The Senate branch of the Moonbat Party was out in force today for Gen. Michael Hayden’s confirmation hearing. Here, Russ Feingold tries to snare Hayden in a dilemma: the statute that established the CIA says it has no police or law enforcement authority; so what would Hayden do if President Bush ordered him to carry out law enforcement actions–rounding up people like Feingold, presumably–and claimed to have authority under Article II to do so? You really have to hear it to believe it.
Is it possible that Feingold really doesn’t understand the difference between the proposition that 1) the President has Constitutional powers under Article II which Congress cannot infringe (true), and 2) because the President has Constitutional powers under Article II, he can do whatever he wants and ignore all legislation (untrue, and never asserted by anyone)? Yes, I’m afraid it may be possible. Russ Feingold inhabits a Durbinesque zone of dimness.
Here is Feingold again, pontificating about the legality of the NSA’s international terrorist surveillance program. He’s wrong, as we have repeatedly pointed out, for example, here. And Feingold appears to be a reader of tinfoil-hat lefty blogs, as he resurrects the old chestnut that President Bush said in 2004 that wiretaps on Americans require warrants. We dealt with that claim here; in fact, there are dozens of exceptions to the warrant requirement. Anyway, here he is: would-be Presidential candidate Russ Feingold.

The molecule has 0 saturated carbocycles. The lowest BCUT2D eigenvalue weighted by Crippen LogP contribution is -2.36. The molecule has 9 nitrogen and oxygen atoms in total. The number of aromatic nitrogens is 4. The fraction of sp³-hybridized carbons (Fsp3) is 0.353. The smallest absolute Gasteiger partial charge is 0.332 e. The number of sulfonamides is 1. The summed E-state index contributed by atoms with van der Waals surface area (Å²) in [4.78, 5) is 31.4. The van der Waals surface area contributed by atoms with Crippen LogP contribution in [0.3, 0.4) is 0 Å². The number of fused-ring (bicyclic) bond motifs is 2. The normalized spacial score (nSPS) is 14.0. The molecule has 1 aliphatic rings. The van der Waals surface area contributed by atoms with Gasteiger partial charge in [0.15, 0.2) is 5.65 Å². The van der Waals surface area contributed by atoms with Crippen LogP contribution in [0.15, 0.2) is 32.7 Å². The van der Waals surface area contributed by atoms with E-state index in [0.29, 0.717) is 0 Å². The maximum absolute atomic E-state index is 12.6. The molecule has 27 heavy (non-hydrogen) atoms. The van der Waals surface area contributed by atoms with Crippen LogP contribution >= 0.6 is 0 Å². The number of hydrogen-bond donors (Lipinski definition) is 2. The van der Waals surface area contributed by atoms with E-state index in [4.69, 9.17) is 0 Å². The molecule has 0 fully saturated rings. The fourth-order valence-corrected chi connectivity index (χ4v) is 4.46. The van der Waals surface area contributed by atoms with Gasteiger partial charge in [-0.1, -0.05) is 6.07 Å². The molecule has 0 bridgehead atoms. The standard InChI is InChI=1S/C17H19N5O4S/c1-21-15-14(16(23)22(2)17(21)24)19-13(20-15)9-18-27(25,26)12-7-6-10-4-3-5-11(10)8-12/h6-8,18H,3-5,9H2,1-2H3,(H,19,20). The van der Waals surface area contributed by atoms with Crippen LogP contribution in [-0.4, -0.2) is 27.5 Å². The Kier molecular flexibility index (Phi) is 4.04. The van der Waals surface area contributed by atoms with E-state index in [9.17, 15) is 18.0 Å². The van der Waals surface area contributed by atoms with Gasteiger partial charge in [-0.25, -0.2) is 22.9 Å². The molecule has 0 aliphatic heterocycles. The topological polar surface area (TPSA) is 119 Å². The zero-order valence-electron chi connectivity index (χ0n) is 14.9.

Dianne Feinstein asks the rather cliched question, since the CIA was wrong about Iraq’s WMDs, how can we ever believe it about Iran, or anything else? Hayden answers politely; if it had been me, I probably would have said, Since Congress was wrong by orders of magnitude when it predicted the cost of Medicare, how can we believe it about anything else? But being a Congressman means never having to say you’re sorry.
There were some voices of sanity in today’s hearing. Here, Orrin Hatch asks Gen. Hayden what the effect would have been if we had had the NSA’s international terrorist surveillance program in place a year prior to September 11. Hayden’s answer should have sobered the Democrats. But, of course, it didn’t.
And, finally, don’t miss Senator Pat Roberts, who brings a much-needed dose of reality to the proceedings. His concluding words: “You have no civil liberties if you are dead.”
UPDATE: A reader writes:
How could any voter even contemplate putting these fools, cowards, and pacifists back in charge of the nation’s security again?
Well, yeah, that was the point. You’ll be hearing us say this a lot between now and November: any conservative who stays home from the polls is seriously misguided.